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Boston University College of Communication Wired for Production

Jul 16, 2009 3:09 PM, By Linda Seid Frembes

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Boston University College of Communication

Boston University College of Communication chose to upgrade its Echolab Opera switcher, purchased last year, to an Overture 1 switcher using a software upgrade from the company. The switcher fit the budget and capability requirements. The new Overture 2 switcher is located in Studio West.

Higher-education facilities have the challenge of balancing the need for cutting-edge production technology and limited budgets. Even high-profile schools such as Boston University College of Communication (COM) must compare features versus benefits in all studio equipment—from studio and field cameras to digital editing workstations to digital switchers—and purchase the equipment that gives their students the best hands-on experience without busting the annual budget.

COM has produced many notable talents over the years, including cable-television host Bill O’Reilly, Comcast Entertainment CEO Ted Harbert, and SciFi channel President Bonnie Hammer. In the school’s film and television program, students get with all aspects of television production.

During the school year, the studios are in use from 9 a.m. to 9 p.m. with very little downtime. The bustle is due to regular class loads as well as the use of the studios by professor-supervised student groups such as Growling Dog Productions that produces student-run programs such as the soap opera Bay State and several news-magazine-format shows. The Boston campus has its own cable network (called TerrierVision) with a cable head located on the main campus grounds where these programs are shown. Students are free to produce the shows as they wish using the studios and editing suites. There are several dedicated student channels on the station.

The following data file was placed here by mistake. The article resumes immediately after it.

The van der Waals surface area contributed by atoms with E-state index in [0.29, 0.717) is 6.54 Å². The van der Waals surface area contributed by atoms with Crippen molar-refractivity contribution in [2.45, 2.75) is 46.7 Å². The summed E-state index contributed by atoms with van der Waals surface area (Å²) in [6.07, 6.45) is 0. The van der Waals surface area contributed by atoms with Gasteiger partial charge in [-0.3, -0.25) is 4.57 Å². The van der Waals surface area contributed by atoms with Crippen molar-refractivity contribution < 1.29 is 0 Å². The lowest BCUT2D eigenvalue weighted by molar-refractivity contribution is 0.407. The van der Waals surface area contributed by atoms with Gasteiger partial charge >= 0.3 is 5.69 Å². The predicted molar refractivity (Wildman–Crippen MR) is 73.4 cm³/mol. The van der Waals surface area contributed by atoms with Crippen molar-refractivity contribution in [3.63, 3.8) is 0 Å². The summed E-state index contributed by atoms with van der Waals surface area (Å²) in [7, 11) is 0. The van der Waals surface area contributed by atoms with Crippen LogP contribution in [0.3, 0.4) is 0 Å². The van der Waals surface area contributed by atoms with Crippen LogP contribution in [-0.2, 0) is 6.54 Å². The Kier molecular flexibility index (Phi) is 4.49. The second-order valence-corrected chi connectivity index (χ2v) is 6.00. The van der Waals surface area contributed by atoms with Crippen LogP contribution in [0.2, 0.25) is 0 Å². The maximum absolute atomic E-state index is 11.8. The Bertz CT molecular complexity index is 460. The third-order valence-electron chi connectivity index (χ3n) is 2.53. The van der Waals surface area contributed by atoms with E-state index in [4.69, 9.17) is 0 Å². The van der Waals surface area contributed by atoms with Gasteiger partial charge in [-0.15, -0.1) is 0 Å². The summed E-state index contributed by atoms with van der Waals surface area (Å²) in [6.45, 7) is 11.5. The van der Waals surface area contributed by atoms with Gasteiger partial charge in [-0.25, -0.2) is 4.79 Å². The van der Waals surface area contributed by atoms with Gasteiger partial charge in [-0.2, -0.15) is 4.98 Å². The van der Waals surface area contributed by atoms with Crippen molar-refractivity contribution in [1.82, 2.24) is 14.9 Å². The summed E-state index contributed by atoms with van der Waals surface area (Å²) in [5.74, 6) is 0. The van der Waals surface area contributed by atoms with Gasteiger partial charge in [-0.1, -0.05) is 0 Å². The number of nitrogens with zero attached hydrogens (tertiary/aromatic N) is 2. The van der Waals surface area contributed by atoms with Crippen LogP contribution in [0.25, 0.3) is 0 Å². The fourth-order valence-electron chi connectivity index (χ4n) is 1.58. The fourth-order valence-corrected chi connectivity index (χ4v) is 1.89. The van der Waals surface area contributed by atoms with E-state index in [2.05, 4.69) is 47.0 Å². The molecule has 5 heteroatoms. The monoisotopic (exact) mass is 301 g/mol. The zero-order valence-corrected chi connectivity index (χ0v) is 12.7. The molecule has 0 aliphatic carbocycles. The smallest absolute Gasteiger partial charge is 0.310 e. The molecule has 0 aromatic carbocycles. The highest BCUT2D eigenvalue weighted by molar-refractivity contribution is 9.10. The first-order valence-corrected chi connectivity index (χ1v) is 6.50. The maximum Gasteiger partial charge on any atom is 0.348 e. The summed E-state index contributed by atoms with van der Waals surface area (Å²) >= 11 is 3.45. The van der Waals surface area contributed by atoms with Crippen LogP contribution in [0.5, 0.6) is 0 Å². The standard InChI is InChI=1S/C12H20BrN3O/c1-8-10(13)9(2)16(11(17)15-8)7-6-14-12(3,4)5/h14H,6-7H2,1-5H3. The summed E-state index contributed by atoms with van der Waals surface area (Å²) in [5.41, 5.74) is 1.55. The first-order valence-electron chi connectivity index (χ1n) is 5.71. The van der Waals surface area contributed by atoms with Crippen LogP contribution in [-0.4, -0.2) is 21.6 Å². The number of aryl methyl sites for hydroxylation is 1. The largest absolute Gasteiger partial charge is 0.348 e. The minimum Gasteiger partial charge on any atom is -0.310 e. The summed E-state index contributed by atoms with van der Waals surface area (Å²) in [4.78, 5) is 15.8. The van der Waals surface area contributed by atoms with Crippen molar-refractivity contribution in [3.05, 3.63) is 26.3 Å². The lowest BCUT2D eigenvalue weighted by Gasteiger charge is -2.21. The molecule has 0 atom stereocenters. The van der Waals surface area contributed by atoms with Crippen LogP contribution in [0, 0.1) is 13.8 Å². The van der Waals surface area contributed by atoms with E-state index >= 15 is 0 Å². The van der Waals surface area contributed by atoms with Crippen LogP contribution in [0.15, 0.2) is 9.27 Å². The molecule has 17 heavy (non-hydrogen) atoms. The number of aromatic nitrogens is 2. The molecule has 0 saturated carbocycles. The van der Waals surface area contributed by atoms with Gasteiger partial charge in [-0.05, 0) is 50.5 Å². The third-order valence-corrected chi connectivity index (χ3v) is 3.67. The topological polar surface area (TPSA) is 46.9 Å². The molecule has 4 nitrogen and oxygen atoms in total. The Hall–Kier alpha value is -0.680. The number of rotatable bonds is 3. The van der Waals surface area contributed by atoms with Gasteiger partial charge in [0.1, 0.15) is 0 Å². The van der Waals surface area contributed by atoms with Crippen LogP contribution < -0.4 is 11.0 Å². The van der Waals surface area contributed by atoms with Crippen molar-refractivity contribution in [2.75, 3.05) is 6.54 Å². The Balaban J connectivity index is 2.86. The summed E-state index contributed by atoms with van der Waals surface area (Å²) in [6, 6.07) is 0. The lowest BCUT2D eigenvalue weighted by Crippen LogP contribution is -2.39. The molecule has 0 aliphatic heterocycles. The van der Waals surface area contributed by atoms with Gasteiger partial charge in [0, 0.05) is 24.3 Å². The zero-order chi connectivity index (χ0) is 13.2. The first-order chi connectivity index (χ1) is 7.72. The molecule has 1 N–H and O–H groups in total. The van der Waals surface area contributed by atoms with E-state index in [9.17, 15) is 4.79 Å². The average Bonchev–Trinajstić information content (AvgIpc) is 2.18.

A small video server in the COM building drives all the TerrierVision channels. Students shoot footage and compress it to MPEG-2 format, load the files onto the Firefly computer, which feeds the signal across the fiber channel to then cable head. “We are driving two channels [BUTV6 and BUTV10]: one channel with cable cards that change advertisements every few seconds and using student radio as the background, and a second channel showing student productions,” says Matthew Willson, COM’s senior media technician, who repairs and installs the equipment, provides general technical support for classes, and shows the students how to use the technology.

The COM building sits in the heart of Boston University’s campus in Boston, where students have access to two production studios (Studios West and East) and 18 non-linear editing stations featuring both Apple Final Cut Pro and Avid, and five cuts-only stations using Sony DSR1500 DV decks with a controller. Editing capabilities include digital stations using Apple G5 CPUs running a mix of Avid Xpress Pro and Final Cut Pro 4 and Adobe After Effects and Photoshop. According to the school, each digital suite has a DVCAM/DVSP FireWire deck for tape output as well as DVD recorders with Roxio Toast software for optical masters. The audio lab has four digidesign Pro Tools stations, each with the capability to output to either CD or MD.

“We try to pick technology that can advance the capability of the school, but we also keep in mind that some people want to be writers but are required to take technical course,” Willson says.

The building itself has gone through modifications such as power and network upgrades. Previous students who remember Studios A and B would now find those rooms combined into Studio West and editing suites. Studio East, used primarily for video production, was added as part of a previous upgrade. “East is used for any type of TV, like for filming TV commercials and talk shows. It is basically a large empty room with a prop room at one end,” Willson says. “West has a permanent anchor desk, teleprompters, and an interview set where journalism students can practice straight news and sports casts. They don’t get as much into the studio craft except to operate the cameras."

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